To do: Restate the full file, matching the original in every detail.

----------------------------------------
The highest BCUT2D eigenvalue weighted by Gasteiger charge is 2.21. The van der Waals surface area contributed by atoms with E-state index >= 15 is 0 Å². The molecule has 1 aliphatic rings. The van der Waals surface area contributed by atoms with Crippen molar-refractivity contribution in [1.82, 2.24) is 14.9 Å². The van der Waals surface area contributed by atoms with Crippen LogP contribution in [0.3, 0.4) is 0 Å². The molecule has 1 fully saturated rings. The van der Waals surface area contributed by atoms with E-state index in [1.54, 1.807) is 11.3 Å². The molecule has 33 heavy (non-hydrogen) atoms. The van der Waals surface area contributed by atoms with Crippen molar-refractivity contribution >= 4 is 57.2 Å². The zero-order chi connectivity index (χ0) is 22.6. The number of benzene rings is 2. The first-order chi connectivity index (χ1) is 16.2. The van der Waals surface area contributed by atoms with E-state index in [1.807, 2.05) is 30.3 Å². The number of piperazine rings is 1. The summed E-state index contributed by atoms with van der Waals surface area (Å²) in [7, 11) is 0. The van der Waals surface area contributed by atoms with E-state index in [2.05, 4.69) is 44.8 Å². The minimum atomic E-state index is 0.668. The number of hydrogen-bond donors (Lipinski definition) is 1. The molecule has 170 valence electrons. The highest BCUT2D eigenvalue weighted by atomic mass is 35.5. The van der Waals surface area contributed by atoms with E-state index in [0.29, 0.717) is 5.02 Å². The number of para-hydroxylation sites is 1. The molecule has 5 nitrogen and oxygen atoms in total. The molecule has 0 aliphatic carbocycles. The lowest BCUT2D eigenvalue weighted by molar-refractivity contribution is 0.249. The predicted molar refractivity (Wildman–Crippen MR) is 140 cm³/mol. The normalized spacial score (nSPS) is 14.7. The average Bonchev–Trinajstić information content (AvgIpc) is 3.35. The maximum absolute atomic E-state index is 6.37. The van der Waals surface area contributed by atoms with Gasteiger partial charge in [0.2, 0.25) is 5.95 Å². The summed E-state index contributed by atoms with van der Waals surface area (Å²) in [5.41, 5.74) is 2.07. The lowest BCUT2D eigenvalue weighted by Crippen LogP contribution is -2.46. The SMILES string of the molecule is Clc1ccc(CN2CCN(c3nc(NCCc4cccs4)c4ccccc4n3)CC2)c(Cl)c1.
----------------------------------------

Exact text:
The highest BCUT2D eigenvalue weighted by Gasteiger charge is 2.21. The van der Waals surface area contributed by atoms with E-state index >= 15 is 0 Å². The molecule has 1 aliphatic rings. The van der Waals surface area contributed by atoms with Crippen molar-refractivity contribution in [1.82, 2.24) is 14.9 Å². The van der Waals surface area contributed by atoms with Crippen LogP contribution in [0.3, 0.4) is 0 Å². The molecule has 1 fully saturated rings. The van der Waals surface area contributed by atoms with E-state index in [1.54, 1.807) is 11.3 Å². The molecule has 33 heavy (non-hydrogen) atoms. The van der Waals surface area contributed by atoms with Crippen molar-refractivity contribution >= 4 is 57.2 Å². The zero-order chi connectivity index (χ0) is 22.6. The number of benzene rings is 2. The first-order chi connectivity index (χ1) is 16.2. The van der Waals surface area contributed by atoms with E-state index in [1.807, 2.05) is 30.3 Å². The number of piperazine rings is 1. The summed E-state index contributed by atoms with van der Waals surface area (Å²) in [7, 11) is 0. The van der Waals surface area contributed by atoms with E-state index in [2.05, 4.69) is 44.8 Å². The minimum atomic E-state index is 0.668. The number of hydrogen-bond donors (Lipinski definition) is 1. The molecule has 170 valence electrons. The highest BCUT2D eigenvalue weighted by atomic mass is 35.5. The van der Waals surface area contributed by atoms with E-state index in [0.29, 0.717) is 5.02 Å². The number of para-hydroxylation sites is 1. The molecule has 5 nitrogen and oxygen atoms in total. The molecule has 0 aliphatic carbocycles. The lowest BCUT2D eigenvalue weighted by molar-refractivity contribution is 0.249. The predicted molar refractivity (Wildman–Crippen MR) is 140 cm³/mol. The normalized spacial score (nSPS) is 14.7. The average Bonchev–Trinajstić information content (AvgIpc) is 3.35. The maximum absolute atomic E-state index is 6.37. The van der Waals surface area contributed by atoms with Gasteiger partial charge in [0.2, 0.25) is 5.95 Å². The summed E-state index contributed by atoms with van der Waals surface area (Å²) in [5.41, 5.74) is 2.07. The lowest BCUT2D eigenvalue weighted by Crippen LogP contribution is -2.46. The SMILES string of the molecule is Clc1ccc(CN2CCN(c3nc(NCCc4cccs4)c4ccccc4n3)CC2)c(Cl)c1.